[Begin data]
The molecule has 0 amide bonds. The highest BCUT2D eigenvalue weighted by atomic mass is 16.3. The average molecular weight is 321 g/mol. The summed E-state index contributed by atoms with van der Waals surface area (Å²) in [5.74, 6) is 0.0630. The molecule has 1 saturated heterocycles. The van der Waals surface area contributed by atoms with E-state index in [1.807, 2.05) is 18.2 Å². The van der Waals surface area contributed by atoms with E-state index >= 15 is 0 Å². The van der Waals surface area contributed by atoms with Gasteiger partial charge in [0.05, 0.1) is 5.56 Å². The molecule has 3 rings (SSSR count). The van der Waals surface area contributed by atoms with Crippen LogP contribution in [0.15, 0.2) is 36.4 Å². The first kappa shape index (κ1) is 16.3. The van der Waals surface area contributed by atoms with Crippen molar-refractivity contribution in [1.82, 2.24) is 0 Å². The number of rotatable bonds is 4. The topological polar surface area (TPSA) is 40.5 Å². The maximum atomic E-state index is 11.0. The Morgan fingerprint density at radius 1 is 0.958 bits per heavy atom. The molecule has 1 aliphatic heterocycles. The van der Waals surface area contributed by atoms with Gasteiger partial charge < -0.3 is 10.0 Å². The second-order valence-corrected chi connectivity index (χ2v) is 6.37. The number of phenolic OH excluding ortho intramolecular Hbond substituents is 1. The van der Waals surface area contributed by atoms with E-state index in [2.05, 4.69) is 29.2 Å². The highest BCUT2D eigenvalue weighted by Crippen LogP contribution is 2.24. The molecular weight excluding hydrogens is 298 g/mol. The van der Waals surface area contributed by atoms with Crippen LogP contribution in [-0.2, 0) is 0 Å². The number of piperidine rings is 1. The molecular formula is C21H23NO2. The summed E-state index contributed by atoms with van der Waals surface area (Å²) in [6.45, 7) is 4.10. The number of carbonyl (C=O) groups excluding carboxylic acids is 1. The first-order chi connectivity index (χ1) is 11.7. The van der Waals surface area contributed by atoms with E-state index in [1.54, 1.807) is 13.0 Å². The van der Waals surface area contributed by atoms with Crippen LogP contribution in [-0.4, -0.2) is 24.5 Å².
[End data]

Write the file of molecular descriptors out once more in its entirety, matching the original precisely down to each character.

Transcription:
The molecule has 0 amide bonds. The highest BCUT2D eigenvalue weighted by atomic mass is 16.3. The average molecular weight is 321 g/mol. The summed E-state index contributed by atoms with van der Waals surface area (Å²) in [5.74, 6) is 0.0630. The molecule has 1 saturated heterocycles. The van der Waals surface area contributed by atoms with E-state index in [1.807, 2.05) is 18.2 Å². The van der Waals surface area contributed by atoms with E-state index >= 15 is 0 Å². The van der Waals surface area contributed by atoms with Gasteiger partial charge in [0.05, 0.1) is 5.56 Å². The molecule has 3 rings (SSSR count). The van der Waals surface area contributed by atoms with Crippen LogP contribution in [0.15, 0.2) is 36.4 Å². The first kappa shape index (κ1) is 16.3. The van der Waals surface area contributed by atoms with Crippen molar-refractivity contribution in [1.82, 2.24) is 0 Å². The number of rotatable bonds is 4. The topological polar surface area (TPSA) is 40.5 Å². The maximum atomic E-state index is 11.0. The Morgan fingerprint density at radius 1 is 0.958 bits per heavy atom. The molecule has 1 aliphatic heterocycles. The van der Waals surface area contributed by atoms with Gasteiger partial charge < -0.3 is 10.0 Å². The second-order valence-corrected chi connectivity index (χ2v) is 6.37. The number of phenolic OH excluding ortho intramolecular Hbond substituents is 1. The van der Waals surface area contributed by atoms with E-state index in [2.05, 4.69) is 29.2 Å². The highest BCUT2D eigenvalue weighted by Crippen LogP contribution is 2.24. The molecular weight excluding hydrogens is 298 g/mol. The van der Waals surface area contributed by atoms with Crippen LogP contribution in [-0.2, 0) is 0 Å². The number of piperidine rings is 1. The molecular formula is C21H23NO2. The summed E-state index contributed by atoms with van der Waals surface area (Å²) in [6.45, 7) is 4.10. The number of carbonyl (C=O) groups excluding carboxylic acids is 1. The first-order chi connectivity index (χ1) is 11.7. The van der Waals surface area contributed by atoms with E-state index in [1.54, 1.807) is 13.0 Å². The van der Waals surface area contributed by atoms with Crippen LogP contribution in [-0.4, -0.2) is 24.5 Å².